As has been heard many times over the last few weeks, the COVID-19 outbreak is not just about health but the economy as well. So many retail food businesses are having to make decisions about how to keep their businesses going until they are able to have dining in happening again.
This logically means that there is an increase in takeaway and delivery.
So what needs to be considered in turning a primarily dine in operation to a full takeaway / delivery business?
- Delivery – you can do it or you can use a third party delivery service
- If doing it yourself, consider – staff skills and licenses, delivery area, what vehicle to use and does it meet food safety and other requirements, what to use to transport the food, how to let your customers know, pricing to allow for the extra costs with the vehicle usage, deals for regulars, how are customers going to order, what to do if something goes wrong
- If using a third party – consider if the costs charged are worth the advantages, they have apps which can be used for ordering and marketing, guaranteed delivery time, no staff or vehicle issues to worry about
- What should be on your take away menu?
- Not every food on a dine in menu is going to work for takeaway / delivery so think about what on your menu will travel and keep it’s heat / cold for around 20 minutes on leaving your place.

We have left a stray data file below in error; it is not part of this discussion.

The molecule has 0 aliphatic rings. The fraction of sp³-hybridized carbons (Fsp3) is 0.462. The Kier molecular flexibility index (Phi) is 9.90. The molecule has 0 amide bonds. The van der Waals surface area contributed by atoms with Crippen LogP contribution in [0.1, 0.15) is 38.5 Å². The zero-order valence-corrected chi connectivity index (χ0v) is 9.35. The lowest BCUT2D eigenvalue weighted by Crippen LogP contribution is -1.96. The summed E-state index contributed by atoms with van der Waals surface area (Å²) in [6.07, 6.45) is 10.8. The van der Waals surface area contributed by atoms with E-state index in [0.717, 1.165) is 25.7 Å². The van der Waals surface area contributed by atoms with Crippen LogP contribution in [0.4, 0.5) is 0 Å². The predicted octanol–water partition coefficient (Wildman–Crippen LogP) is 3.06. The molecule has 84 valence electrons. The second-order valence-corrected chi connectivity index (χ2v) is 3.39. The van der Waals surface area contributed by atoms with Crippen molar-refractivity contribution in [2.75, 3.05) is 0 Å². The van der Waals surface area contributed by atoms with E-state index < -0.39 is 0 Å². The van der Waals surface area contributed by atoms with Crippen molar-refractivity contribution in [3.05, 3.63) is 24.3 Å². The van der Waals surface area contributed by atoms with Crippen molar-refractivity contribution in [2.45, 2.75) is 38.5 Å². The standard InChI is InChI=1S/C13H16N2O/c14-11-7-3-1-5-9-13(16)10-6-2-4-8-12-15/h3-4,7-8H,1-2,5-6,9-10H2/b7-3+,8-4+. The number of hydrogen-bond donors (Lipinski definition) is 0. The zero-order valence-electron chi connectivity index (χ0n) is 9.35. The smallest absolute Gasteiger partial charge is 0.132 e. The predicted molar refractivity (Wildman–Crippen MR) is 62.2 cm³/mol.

- To get your regulars involved and committed to helping your business through this outbreak, ask them what foods from your menu they would like and what other foods you might be able to make for them. Maybe even name that menu item after them and make the whole thing into a way of ensuring that they order every week – this is a simple way of generating some regular income.
- Talk to your staff and regulars and set up a pack of several meals which they can buy and put into their fridge / freezer and heat up during the week – a simple way of once agin generating regular income and helping your self isolating regulars with something yummy.
- Don’t just think about mains and desserts as the only options, consider what snacks and sides you can add in to give variety for your regulars and other customers and extra income for the business.
- With takeaway – consider offering a 10 percent income if the regulars come and pick up the food themselves as a way of supporting them in still having contact with other people whilst maintaining social distancing.
- Packaging is as important as the food
- No matter how good the food is and how good a price it might be, if the containers don’t keep it hot / cold, stop contamination and looking good, people will not come back.
- Paper / Cardboard – good temperature retention, strength and ventilation. Can be good food safety but some potential for issues. If wet can cause problems. Ensure chips are ventilated to ensure crispiness
- Plastic – Strong, OK temperature retention, good food safety, but generally poor ventilation, Best for wet dishes.
- Styrofoam – Great temperature insulation, environmentally controversial and not good for crispy foods.
- Other sustainable materials – depending upon what they are as to the properties.
- What to think about when packing the food
- Put heavier and hot foods at the bottom
- Pack cold foods with cold foods and hot with hot and never in the same bags / containers
- Chips need to be in their own container with space for ventilation to help maintain crispiness
- Seal the packed container with a sticker or staples to show your customers that there has been no tampering after leaving your place
Food safety still matters